The Secret to Life Transformation can be an inspirational read to every person seeking real change to a hum-drum, ordinary life. You cannot help being influenced by the success stories told by the folks I mentioned above. What's even more valuable, however, are the realistic suggestions Chrystyn repeats over and over to make your thoughts positive enough to alter your daily behavior.
Although you might be tempted to read straight through the book which often reads like a variety of short stories, instead I would recommend reading one chapter per day with time set aside for meditative therapy. If you internalize the book's concepts and adopt them into your everyday thinking, then real transformation can help you fulfill your dreams.
Review of Julie Chrystyn's "The Secret To Life Transformation: How To Claim Your Destiny Now!"
Chrystyn's book is a compilation of auto-biographical stories, insights, and advice from some of the most successful men and women in this country; from U.S. Supreme Court Justice Clarence Thomas, & Jacqueline Jakes to Paul Anka & Bernie Brillstein.
I found the motivational readings from all of the personalities to be informative, inspiring, and worthy of reflection. There was not one "dud" in the batch.
If you are seeking words of wisdom and advice on how to take the necessary steps in furtherance of positive growth & change in your life, then this book is for you.
I read through it in one sitting (about three hours) and left with many "pearls" for me to ponder. I loved it.
on June 25, 2009
Instead of a plan/guidance there were several different stories from various celebrities. Not at all what I expected.
This book covers a lot of self-help, positive thinking, law of attraction associated material. It includes a compilation of biographical stories from a range of contributors - people ranging from Supreme Court Justice Clarence Thomas to Musicians Paul Anka and David Foster. The core of the philosophy in this book is what you think is what you will attract into your life, as well as a philosophy of becoming an independent thinker and pursuing your dreams fearlessly. Some of the sections in the book are very thoughtful and empowering. For me, the frequent Biblical references are a drawback, as the Bible is filled with stories that can and have been interpreted in various ways for various agendas. It's not wise to imply that The Bible is the ideal source of wisdom and guidance even though there are a number of valuable quotes and stories there - quotes from other spiritual traditions or philosophers could have been included to make this message more universal and inclusive. Another thing about this book is that it's not that cohesive... the biographical sections often go in tangents that don't seem to have much to do with the main teachings presented by the author. So while this book has some good material for readers I found its content inconsistent and not as good as some other spiritual self-help books that are available.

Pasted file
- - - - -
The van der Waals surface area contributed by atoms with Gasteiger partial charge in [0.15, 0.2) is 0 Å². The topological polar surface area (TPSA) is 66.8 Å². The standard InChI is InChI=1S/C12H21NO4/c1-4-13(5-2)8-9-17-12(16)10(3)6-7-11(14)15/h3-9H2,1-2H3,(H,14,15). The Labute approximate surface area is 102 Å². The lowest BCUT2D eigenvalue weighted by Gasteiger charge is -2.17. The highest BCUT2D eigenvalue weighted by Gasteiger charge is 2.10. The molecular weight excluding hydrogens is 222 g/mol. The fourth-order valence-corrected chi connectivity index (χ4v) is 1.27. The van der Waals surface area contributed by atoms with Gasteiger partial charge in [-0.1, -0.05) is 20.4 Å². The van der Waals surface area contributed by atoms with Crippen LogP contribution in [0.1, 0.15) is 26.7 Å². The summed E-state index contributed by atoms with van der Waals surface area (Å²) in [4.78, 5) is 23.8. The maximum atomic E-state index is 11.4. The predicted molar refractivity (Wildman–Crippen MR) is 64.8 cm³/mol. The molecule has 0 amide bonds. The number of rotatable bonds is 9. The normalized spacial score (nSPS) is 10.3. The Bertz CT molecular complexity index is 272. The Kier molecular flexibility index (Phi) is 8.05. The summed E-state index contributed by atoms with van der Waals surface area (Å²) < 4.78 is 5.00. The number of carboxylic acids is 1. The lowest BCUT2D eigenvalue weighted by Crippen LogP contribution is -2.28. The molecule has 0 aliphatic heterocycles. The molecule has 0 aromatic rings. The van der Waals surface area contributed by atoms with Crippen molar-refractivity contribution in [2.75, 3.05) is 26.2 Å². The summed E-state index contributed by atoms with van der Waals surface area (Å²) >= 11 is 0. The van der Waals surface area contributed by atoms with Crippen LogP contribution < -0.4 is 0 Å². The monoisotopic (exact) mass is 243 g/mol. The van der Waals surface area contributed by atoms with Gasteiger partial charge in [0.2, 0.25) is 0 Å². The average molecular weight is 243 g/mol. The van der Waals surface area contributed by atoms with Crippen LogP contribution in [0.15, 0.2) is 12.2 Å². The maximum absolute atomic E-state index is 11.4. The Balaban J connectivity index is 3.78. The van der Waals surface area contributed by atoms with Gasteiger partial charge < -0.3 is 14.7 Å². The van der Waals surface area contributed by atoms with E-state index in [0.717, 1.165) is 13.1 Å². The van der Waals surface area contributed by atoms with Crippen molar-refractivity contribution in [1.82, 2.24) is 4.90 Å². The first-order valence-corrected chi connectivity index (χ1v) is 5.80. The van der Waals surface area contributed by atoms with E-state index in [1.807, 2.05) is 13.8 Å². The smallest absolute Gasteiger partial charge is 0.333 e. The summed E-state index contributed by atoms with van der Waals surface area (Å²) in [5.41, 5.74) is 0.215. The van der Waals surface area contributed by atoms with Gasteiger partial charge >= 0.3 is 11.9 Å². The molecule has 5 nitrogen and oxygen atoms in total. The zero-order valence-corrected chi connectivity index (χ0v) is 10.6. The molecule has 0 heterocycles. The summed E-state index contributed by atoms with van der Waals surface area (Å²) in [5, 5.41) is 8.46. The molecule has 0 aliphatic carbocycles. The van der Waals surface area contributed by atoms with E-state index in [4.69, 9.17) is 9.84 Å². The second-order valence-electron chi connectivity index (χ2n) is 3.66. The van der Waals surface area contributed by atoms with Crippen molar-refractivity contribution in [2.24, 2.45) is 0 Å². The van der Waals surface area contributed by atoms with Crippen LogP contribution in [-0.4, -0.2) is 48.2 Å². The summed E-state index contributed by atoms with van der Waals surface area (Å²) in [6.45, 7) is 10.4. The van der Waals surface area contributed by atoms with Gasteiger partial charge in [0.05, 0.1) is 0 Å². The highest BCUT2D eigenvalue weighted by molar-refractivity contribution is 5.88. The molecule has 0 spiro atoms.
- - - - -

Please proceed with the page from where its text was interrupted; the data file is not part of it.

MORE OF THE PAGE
on June 30, 2009
Unlike many books that might fall into this catagory, Julie Chrystyn's book is not afraid to direct its readers to the Source and she is not fearful of an audience who may want to reveal everything but that Source:the Living God. She uses scriptural references from the word of God that bring true enlightenment which beckons us into lasting transformation. She gives us clear cut examples of people who have depended on the Source to discover their purpose and achieve it. This book goes beyond self-help to taking us to the power that transforms the self into that rare kind of human being that we all are called to be. It encourages us to take that road less traveled where we do not become weary moving in circles of futility, but instead complete that expedited trip into an amazing and transfored future. I'm proof! Thank you Julie.